From a European perspective and within the framework of national public healthcare systems, we are far from that current American scenario. To date, there are not European Medicines Agency (EMA) recommendations, nor a position statement from the European Psychiatric Association, on the use of ketamine for depression. The unresolved issues and limitations related to ketamine's long-term safety and efficacy have led to the situation where, beyond research settings, the therapeutic use of ketamine for TRD in clinical practice in Europe is generally not recommended and is restricted to cases of severe refractoriness.2 To a large extent, these differences could be as a result of the fact that, in European public health systems, the use of off-label drugs is actively controlled and limited to serious, life-threatening conditions or those that could strongly affect patients' quality of life when there are no other evidence-based therapeutic alternatives available in the established care protocols for those diseases. Such treatment protocols may vary according to the clinical guidelines that each public health system uses, with probably the National Institute for Health and Care Excellence (NICE) recommendations as the clinical reference guidelines most widely followed in Europe.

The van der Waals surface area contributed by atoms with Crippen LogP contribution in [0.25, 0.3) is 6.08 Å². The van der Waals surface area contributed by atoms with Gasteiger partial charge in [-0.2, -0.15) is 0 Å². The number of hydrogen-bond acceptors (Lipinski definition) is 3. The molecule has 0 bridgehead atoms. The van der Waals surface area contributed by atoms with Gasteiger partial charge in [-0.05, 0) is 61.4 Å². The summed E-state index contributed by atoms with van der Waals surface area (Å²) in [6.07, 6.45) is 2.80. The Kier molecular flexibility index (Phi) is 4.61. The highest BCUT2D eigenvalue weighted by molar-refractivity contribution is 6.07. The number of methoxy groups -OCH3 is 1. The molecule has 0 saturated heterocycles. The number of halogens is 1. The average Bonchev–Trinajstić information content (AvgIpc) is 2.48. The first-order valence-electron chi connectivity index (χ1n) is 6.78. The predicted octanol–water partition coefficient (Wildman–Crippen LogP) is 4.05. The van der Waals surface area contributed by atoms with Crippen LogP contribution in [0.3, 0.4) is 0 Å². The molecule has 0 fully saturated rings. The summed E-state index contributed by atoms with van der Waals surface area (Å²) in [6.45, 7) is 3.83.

Thus, a patient with unipolar TRD who is a candidate for ketamine therapy in a European national health service should have had, following the NICE pathways for depressive disorders, an inadequate pharmacological response – in combination with high-intensity psychological interventions – to: (a) two different selective serotonin reuptake inhibitor (SSRI) antidepressants; (b) an antidepressant from a different class (such as venlafaxine or vortioxetine); (c) augmenting strategies with a second antidepressant (such as mianserin or mirtazapine) or with a non-antidepressant agent (such as lithium or low doses of atypical antipsychotics); and (d) ECT (Fig. 1).5 It is only at this degree of severe resistance, after attempting all evidence-based antidepressant strategies outlined in the clinical guidelines, when the off-label use of ketamine should be considered as a novel or innovative therapy for TRD.